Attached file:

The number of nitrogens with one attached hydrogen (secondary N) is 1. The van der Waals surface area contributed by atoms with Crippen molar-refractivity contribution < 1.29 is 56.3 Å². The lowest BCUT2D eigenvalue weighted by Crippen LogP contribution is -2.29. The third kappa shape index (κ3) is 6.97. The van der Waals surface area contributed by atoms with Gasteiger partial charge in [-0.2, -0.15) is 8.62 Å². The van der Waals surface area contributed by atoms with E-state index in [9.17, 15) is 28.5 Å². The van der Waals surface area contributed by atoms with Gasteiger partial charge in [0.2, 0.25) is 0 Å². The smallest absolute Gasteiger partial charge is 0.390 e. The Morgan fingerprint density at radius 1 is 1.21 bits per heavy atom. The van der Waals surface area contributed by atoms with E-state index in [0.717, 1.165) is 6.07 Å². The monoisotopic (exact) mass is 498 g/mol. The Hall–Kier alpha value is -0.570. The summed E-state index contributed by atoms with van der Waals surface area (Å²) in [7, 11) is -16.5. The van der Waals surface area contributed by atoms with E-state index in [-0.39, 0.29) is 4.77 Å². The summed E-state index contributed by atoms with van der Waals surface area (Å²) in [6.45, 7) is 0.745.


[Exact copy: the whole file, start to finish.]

The number of nitrogens with one attached hydrogen (secondary N) is 1. The van der Waals surface area contributed by atoms with Crippen molar-refractivity contribution < 1.29 is 56.3 Å². The lowest BCUT2D eigenvalue weighted by Crippen LogP contribution is -2.29. The third kappa shape index (κ3) is 6.97. The van der Waals surface area contributed by atoms with Gasteiger partial charge in [-0.2, -0.15) is 8.62 Å². The van der Waals surface area contributed by atoms with E-state index in [9.17, 15) is 28.5 Å². The van der Waals surface area contributed by atoms with Gasteiger partial charge in [0.2, 0.25) is 0 Å². The smallest absolute Gasteiger partial charge is 0.390 e. The Morgan fingerprint density at radius 1 is 1.21 bits per heavy atom. The van der Waals surface area contributed by atoms with E-state index in [0.717, 1.165) is 6.07 Å². The monoisotopic (exact) mass is 498 g/mol. The Hall–Kier alpha value is -0.570. The summed E-state index contributed by atoms with van der Waals surface area (Å²) in [7, 11) is -16.5. The van der Waals surface area contributed by atoms with E-state index in [-0.39, 0.29) is 4.77 Å². The summed E-state index contributed by atoms with van der Waals surface area (Å²) in [6.45, 7) is 0.745.